DEXA was designed primarily to estimate bone mineral content and density in humans (21). Determination of body composition by DEXA is based on the difference in attenuation of x-rays between soft and bone tissue as well as the difference in attenuation between fat and lean tissue. This method provides a three-compartment model that divides the body into total bone mineral content, bone-free lean mass, and fat mass. An advantage of DEXA over hydrodensitometry is that DEXA appears to be less affected by hydration status (21,22). This may be an important advantage in estimating body composition in athletes since hydration status may be affected by training.

Assessing regional body changes. Because of the documented DEXA accuracy for total and regional body dimension measurement (5,23) and the AAS potential for inducing regional changes in body composition, strength athletes may have particular interest in both DEXA and AAS. DEXA measurements in this study reveal an increase in bone-free lean mass of all body parts measured in bodybuilders using AAS. One interesting finding was that the increase in the bone-free mass of the arms was approximately twice that in the leg or trunk (14% versus about 7%). This finding could not be attributed to differences in training regimens because the training diaries revealed comparable regimens in both groups. On the other hand, in another study (16) the administration a single anabolic steroid (nandrolone decanoate) induced the largest gain of bone-free lean mass in the legs and trunk. Since both studies are complementary, one possibility might be that different AAS regimens may affect specific areas more than others.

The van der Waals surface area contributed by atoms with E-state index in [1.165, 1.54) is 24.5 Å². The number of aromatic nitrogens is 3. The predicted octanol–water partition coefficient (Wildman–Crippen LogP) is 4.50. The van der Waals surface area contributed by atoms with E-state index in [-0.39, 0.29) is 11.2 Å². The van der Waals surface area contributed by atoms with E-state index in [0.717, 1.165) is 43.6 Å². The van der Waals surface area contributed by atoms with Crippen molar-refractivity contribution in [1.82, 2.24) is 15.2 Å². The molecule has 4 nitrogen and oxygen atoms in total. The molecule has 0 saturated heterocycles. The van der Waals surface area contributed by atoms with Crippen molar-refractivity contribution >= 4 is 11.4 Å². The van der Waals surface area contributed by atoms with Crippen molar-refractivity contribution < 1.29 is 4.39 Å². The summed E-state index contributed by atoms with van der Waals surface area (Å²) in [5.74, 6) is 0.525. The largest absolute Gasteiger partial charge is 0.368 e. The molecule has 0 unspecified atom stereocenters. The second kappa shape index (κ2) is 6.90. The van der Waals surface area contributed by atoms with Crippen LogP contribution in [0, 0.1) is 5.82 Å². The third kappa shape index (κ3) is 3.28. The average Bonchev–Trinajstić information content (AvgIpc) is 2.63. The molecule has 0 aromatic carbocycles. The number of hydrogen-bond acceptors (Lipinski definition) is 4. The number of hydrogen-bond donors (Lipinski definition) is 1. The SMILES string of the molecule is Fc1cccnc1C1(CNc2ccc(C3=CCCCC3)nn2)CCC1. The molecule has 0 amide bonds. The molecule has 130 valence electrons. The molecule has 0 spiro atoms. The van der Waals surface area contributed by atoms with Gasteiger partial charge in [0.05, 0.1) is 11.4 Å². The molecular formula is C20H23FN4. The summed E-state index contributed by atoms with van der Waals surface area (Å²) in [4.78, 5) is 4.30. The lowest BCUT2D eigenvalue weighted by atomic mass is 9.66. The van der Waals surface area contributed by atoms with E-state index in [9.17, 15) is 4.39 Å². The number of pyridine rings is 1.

Although evidence has shown that AAS increases lean body mass (24-26), no one has determined what constitutes the change in lean mass. Previous research associated AAS-induced lean body mass alterations with increments of blood volume and water retention (12,27,28). In a recent study (W. Van Marken Lichtenbelt etal, manuscript submitted for publication), we were able to investigate the effects of AAS on body composition with a four-compartment model. That study revealed that total body water increased from AAS use but that the ratio between extracellular and intracellular water remained unaffected. In addition, lean mass hydration status was not influenced by AAS. Thus, the most likely explanation for the gain of lean mass can be explained by muscle increase rather than from water retention.

Dispelling steroid-use myths. Among strength athletes, long-term AAS administration is generally believed to produce better results than short-term use. Additionally, these athletes claim that after long-term AAS use the gains in body composition parameters will persist longer than after short-term administration. These beliefs are not supported by the present study. The effects on body composition and anthropometric variables after short- and long-term AAS use were comparable. The same applied for residual changes seen after drug withdrawal. Therefore, we conclude that duration of AAS administration in itself is not the key factor for optimal and longstanding effects on body composition.